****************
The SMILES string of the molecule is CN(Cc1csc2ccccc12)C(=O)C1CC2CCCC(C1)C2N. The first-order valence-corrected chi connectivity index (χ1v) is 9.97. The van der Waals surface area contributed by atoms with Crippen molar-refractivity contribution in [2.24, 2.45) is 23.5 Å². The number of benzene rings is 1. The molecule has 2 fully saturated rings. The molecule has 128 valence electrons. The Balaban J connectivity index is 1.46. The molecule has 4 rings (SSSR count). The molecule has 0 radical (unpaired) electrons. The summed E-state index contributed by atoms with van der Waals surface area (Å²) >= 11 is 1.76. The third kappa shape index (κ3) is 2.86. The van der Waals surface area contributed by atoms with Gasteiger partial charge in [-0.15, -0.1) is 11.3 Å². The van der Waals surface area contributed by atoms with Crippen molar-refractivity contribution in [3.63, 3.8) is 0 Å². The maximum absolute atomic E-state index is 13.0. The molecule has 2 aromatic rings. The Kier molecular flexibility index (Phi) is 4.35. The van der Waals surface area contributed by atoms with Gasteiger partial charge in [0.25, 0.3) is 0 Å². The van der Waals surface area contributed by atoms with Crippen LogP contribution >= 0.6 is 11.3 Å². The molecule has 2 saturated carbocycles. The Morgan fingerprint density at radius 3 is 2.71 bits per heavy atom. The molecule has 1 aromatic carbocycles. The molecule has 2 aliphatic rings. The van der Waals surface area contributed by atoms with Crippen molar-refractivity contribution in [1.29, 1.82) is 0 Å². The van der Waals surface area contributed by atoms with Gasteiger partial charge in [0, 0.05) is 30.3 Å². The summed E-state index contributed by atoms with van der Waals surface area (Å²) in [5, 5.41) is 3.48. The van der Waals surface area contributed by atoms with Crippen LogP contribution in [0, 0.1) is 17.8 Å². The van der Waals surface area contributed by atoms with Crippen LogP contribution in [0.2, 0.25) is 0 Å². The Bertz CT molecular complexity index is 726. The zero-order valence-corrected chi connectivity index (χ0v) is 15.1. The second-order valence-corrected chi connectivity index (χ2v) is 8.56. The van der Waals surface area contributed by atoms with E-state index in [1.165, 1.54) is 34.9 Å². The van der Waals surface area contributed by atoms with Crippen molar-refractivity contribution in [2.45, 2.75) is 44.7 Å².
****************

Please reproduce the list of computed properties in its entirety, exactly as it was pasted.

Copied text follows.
The SMILES string of the molecule is CN(Cc1csc2ccccc12)C(=O)C1CC2CCCC(C1)C2N. The first-order valence-corrected chi connectivity index (χ1v) is 9.97. The van der Waals surface area contributed by atoms with Crippen molar-refractivity contribution in [2.24, 2.45) is 23.5 Å². The number of benzene rings is 1. The molecule has 2 fully saturated rings. The molecule has 128 valence electrons. The Balaban J connectivity index is 1.46. The molecule has 4 rings (SSSR count). The molecule has 0 radical (unpaired) electrons. The summed E-state index contributed by atoms with van der Waals surface area (Å²) >= 11 is 1.76. The third kappa shape index (κ3) is 2.86. The van der Waals surface area contributed by atoms with Gasteiger partial charge in [-0.15, -0.1) is 11.3 Å². The van der Waals surface area contributed by atoms with Crippen molar-refractivity contribution in [3.63, 3.8) is 0 Å². The maximum absolute atomic E-state index is 13.0. The molecule has 2 aromatic rings. The Kier molecular flexibility index (Phi) is 4.35. The van der Waals surface area contributed by atoms with Gasteiger partial charge in [0.25, 0.3) is 0 Å². The van der Waals surface area contributed by atoms with Crippen LogP contribution >= 0.6 is 11.3 Å². The molecule has 2 saturated carbocycles. The Morgan fingerprint density at radius 3 is 2.71 bits per heavy atom. The molecule has 1 aromatic carbocycles. The molecule has 2 aliphatic rings. The van der Waals surface area contributed by atoms with Crippen molar-refractivity contribution in [1.29, 1.82) is 0 Å². The van der Waals surface area contributed by atoms with Gasteiger partial charge in [0, 0.05) is 30.3 Å². The summed E-state index contributed by atoms with van der Waals surface area (Å²) in [5, 5.41) is 3.48. The van der Waals surface area contributed by atoms with Crippen LogP contribution in [0, 0.1) is 17.8 Å². The van der Waals surface area contributed by atoms with Crippen LogP contribution in [0.2, 0.25) is 0 Å². The Bertz CT molecular complexity index is 726. The zero-order valence-corrected chi connectivity index (χ0v) is 15.1. The second-order valence-corrected chi connectivity index (χ2v) is 8.56. The van der Waals surface area contributed by atoms with E-state index in [1.165, 1.54) is 34.9 Å². The van der Waals surface area contributed by atoms with Crippen molar-refractivity contribution in [2.45, 2.75) is 44.7 Å².